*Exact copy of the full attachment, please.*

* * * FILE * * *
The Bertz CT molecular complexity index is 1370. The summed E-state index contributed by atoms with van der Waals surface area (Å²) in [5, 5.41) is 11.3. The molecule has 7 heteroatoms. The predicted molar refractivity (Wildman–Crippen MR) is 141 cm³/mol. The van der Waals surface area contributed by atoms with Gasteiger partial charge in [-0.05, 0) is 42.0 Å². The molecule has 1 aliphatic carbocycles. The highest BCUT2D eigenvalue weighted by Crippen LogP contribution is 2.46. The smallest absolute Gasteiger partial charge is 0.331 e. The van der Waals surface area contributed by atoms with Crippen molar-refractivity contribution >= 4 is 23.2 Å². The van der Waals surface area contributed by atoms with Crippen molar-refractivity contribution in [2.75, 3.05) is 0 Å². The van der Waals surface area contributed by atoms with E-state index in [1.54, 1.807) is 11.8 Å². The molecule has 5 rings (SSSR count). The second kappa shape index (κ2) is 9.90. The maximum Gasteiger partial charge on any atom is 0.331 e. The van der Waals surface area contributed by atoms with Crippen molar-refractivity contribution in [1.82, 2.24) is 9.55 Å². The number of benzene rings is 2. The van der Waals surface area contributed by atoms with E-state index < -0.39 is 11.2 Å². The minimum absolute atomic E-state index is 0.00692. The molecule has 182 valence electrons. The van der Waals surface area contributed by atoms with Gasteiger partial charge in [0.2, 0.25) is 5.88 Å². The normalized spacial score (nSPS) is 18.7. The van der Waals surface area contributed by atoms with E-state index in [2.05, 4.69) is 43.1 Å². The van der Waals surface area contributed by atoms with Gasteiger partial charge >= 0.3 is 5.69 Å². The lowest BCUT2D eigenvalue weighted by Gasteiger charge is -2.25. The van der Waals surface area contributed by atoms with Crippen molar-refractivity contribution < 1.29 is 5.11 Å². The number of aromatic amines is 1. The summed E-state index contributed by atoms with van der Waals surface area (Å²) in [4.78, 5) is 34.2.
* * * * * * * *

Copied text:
The Bertz CT molecular complexity index is 1370. The summed E-state index contributed by atoms with van der Waals surface area (Å²) in [5, 5.41) is 11.3. The molecule has 7 heteroatoms. The predicted molar refractivity (Wildman–Crippen MR) is 141 cm³/mol. The van der Waals surface area contributed by atoms with Gasteiger partial charge in [-0.05, 0) is 42.0 Å². The molecule has 1 aliphatic carbocycles. The highest BCUT2D eigenvalue weighted by Crippen LogP contribution is 2.46. The smallest absolute Gasteiger partial charge is 0.331 e. The van der Waals surface area contributed by atoms with Crippen molar-refractivity contribution >= 4 is 23.2 Å². The van der Waals surface area contributed by atoms with Crippen molar-refractivity contribution in [2.75, 3.05) is 0 Å². The van der Waals surface area contributed by atoms with E-state index in [1.54, 1.807) is 11.8 Å². The molecule has 5 rings (SSSR count). The second kappa shape index (κ2) is 9.90. The maximum Gasteiger partial charge on any atom is 0.331 e. The van der Waals surface area contributed by atoms with Crippen molar-refractivity contribution in [1.82, 2.24) is 9.55 Å². The number of benzene rings is 2. The van der Waals surface area contributed by atoms with E-state index < -0.39 is 11.2 Å². The minimum absolute atomic E-state index is 0.00692. The molecule has 182 valence electrons. The van der Waals surface area contributed by atoms with Gasteiger partial charge in [0.2, 0.25) is 5.88 Å². The normalized spacial score (nSPS) is 18.7. The van der Waals surface area contributed by atoms with E-state index in [2.05, 4.69) is 43.1 Å². The van der Waals surface area contributed by atoms with Gasteiger partial charge >= 0.3 is 5.69 Å². The lowest BCUT2D eigenvalue weighted by Gasteiger charge is -2.25. The van der Waals surface area contributed by atoms with Crippen molar-refractivity contribution < 1.29 is 5.11 Å². The number of aromatic amines is 1. The summed E-state index contributed by atoms with van der Waals surface area (Å²) in [4.78, 5) is 34.2.